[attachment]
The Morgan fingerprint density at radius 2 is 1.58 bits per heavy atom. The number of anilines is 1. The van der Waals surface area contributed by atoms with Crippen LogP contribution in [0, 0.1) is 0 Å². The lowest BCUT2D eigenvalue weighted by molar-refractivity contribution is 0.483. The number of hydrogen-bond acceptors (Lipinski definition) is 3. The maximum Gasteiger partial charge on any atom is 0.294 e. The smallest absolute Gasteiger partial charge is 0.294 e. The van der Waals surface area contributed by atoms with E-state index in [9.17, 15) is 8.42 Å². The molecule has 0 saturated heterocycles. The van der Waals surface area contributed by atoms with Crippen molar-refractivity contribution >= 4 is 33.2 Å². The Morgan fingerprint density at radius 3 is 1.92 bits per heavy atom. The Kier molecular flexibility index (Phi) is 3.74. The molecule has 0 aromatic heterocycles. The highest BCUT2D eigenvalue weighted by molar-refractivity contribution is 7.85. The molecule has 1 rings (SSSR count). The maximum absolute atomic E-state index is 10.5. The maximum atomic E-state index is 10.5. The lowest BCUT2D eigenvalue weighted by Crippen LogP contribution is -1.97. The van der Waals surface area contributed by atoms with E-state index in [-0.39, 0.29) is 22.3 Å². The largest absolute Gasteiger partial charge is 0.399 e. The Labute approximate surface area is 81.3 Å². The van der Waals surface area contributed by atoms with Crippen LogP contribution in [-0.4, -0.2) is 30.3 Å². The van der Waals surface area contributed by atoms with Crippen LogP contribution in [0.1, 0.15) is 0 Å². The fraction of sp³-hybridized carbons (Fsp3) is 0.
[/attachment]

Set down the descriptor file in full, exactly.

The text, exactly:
The Morgan fingerprint density at radius 2 is 1.58 bits per heavy atom. The number of anilines is 1. The van der Waals surface area contributed by atoms with Crippen LogP contribution in [0, 0.1) is 0 Å². The lowest BCUT2D eigenvalue weighted by molar-refractivity contribution is 0.483. The number of hydrogen-bond acceptors (Lipinski definition) is 3. The maximum Gasteiger partial charge on any atom is 0.294 e. The smallest absolute Gasteiger partial charge is 0.294 e. The van der Waals surface area contributed by atoms with E-state index in [9.17, 15) is 8.42 Å². The molecule has 0 saturated heterocycles. The van der Waals surface area contributed by atoms with Crippen molar-refractivity contribution >= 4 is 33.2 Å². The Morgan fingerprint density at radius 3 is 1.92 bits per heavy atom. The Kier molecular flexibility index (Phi) is 3.74. The molecule has 0 aromatic heterocycles. The highest BCUT2D eigenvalue weighted by molar-refractivity contribution is 7.85. The molecule has 1 rings (SSSR count). The maximum absolute atomic E-state index is 10.5. The maximum atomic E-state index is 10.5. The lowest BCUT2D eigenvalue weighted by Crippen LogP contribution is -1.97. The van der Waals surface area contributed by atoms with E-state index in [-0.39, 0.29) is 22.3 Å². The largest absolute Gasteiger partial charge is 0.399 e. The Labute approximate surface area is 81.3 Å². The van der Waals surface area contributed by atoms with Crippen LogP contribution in [-0.4, -0.2) is 30.3 Å². The van der Waals surface area contributed by atoms with Crippen LogP contribution in [0.1, 0.15) is 0 Å². The fraction of sp³-hybridized carbons (Fsp3) is 0.